I may take a look, but i got sick of all of the nvidia problems with compiz and switched to KDE (which i couldn't get used too) and then settled on cinnamon, which is great and has a much better implementation of expo than compiz does. (compiz has had the same few ugly bugs for years and years - dragging/wrapping windows results in the workspace being drawn above the window, the window-edges/aliasing is terrible in not only expo, but also scale too).
    When I moved to 12.04, I just set all of my compiz plugins back to the 10.10 configurations I had. lol. Like the Expo plugin, I went with the old-school zoom-out style.

    I think in due time I'll give Cinnamon and maybe even Elementary a look. Unity is "okay" but some things are annoying and ugly.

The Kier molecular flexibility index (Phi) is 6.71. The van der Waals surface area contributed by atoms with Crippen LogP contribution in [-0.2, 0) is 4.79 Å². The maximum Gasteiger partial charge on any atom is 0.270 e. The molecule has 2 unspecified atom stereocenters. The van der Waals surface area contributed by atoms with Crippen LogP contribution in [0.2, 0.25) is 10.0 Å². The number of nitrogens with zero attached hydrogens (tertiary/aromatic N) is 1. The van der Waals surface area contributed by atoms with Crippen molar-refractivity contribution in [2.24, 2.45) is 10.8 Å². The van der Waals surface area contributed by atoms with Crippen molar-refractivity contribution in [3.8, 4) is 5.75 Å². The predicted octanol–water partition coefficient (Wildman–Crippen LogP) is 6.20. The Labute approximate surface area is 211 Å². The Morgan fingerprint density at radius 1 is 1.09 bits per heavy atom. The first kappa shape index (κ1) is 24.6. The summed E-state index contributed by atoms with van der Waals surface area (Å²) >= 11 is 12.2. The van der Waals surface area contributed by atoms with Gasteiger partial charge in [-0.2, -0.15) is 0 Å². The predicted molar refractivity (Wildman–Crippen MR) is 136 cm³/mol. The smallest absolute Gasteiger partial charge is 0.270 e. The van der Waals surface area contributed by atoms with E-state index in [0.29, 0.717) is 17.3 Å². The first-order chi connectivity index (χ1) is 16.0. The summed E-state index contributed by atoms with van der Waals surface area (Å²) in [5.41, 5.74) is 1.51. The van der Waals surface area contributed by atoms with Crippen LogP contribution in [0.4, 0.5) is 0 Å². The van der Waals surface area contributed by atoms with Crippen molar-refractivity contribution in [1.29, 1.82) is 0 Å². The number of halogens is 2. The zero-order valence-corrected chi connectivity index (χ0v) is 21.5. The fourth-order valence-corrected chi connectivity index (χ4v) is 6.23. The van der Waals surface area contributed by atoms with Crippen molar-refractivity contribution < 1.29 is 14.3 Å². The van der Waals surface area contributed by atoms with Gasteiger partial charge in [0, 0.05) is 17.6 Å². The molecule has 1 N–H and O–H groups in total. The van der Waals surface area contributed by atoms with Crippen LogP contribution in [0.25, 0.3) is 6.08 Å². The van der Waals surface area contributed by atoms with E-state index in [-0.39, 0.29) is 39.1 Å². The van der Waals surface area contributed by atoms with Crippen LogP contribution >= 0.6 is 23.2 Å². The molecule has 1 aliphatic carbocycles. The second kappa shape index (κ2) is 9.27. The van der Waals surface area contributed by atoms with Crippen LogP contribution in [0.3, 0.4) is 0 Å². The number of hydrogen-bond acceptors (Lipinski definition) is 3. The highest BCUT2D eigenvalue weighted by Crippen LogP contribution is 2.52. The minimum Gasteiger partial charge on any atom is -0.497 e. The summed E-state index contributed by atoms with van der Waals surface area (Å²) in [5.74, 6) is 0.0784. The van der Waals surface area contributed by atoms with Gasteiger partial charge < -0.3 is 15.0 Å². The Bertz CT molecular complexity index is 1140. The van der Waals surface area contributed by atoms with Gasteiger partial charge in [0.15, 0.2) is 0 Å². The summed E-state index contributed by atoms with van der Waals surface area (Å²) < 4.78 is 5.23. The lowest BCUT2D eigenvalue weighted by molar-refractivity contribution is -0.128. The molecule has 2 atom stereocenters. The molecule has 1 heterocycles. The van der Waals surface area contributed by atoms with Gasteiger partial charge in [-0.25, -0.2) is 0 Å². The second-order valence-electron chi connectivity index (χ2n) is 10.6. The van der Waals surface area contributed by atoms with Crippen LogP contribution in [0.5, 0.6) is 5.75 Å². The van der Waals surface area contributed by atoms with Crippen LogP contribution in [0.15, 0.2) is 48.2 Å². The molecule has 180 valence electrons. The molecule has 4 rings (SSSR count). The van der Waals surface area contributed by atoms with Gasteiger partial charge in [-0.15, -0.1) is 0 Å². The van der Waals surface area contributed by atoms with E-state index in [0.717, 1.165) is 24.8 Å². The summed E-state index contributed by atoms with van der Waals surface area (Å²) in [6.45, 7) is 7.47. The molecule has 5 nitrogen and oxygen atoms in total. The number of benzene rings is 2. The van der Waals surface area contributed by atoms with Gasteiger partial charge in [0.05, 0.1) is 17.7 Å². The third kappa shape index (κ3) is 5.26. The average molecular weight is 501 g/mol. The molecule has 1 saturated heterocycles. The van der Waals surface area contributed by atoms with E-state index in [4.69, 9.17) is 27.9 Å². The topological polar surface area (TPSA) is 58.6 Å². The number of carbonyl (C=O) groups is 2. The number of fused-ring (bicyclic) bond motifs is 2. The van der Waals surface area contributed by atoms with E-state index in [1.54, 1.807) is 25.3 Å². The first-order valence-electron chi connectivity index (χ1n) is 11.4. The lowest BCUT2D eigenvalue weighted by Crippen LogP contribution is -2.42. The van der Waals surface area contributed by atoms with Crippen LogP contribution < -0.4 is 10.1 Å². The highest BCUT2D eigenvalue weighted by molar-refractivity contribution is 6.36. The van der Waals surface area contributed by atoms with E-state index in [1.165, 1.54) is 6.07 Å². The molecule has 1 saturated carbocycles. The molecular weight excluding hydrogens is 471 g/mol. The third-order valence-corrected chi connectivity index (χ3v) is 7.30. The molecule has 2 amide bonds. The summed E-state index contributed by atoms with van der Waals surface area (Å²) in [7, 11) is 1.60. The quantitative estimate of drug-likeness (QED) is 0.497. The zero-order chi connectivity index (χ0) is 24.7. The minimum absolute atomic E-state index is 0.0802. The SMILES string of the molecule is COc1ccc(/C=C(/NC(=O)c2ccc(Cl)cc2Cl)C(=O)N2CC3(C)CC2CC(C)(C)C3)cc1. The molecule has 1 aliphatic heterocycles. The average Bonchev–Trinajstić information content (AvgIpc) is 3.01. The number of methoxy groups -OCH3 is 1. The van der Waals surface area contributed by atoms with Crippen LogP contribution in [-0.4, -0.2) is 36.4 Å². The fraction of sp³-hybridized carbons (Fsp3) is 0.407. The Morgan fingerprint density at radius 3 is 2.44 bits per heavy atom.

Leave a comment:


  • ninez
    replied
    Originally posted by johnc View Post
    Well this is cool... there's already an experimental compiz w/ support for the new GLX_EXT_buffer_age extension:

    http://smspillaz.wordpress.com/2012/...-improvements/
    yeah, i saw that too - i actually linked to the same article in the 6-way gfx benchmarks thread (just now).

    I may take a look, but i got sick of all of the nvidia problems with compiz and switched to KDE (which i couldn't get used too) and then settled on cinnamon, which is great and has a much better implementation of expo than compiz does. (compiz has had the same few ugly bugs for years and years - dragging/wrapping windows results in the workspace being drawn above the window, the window-edges/aliasing is terrible in not only expo, but also scale too).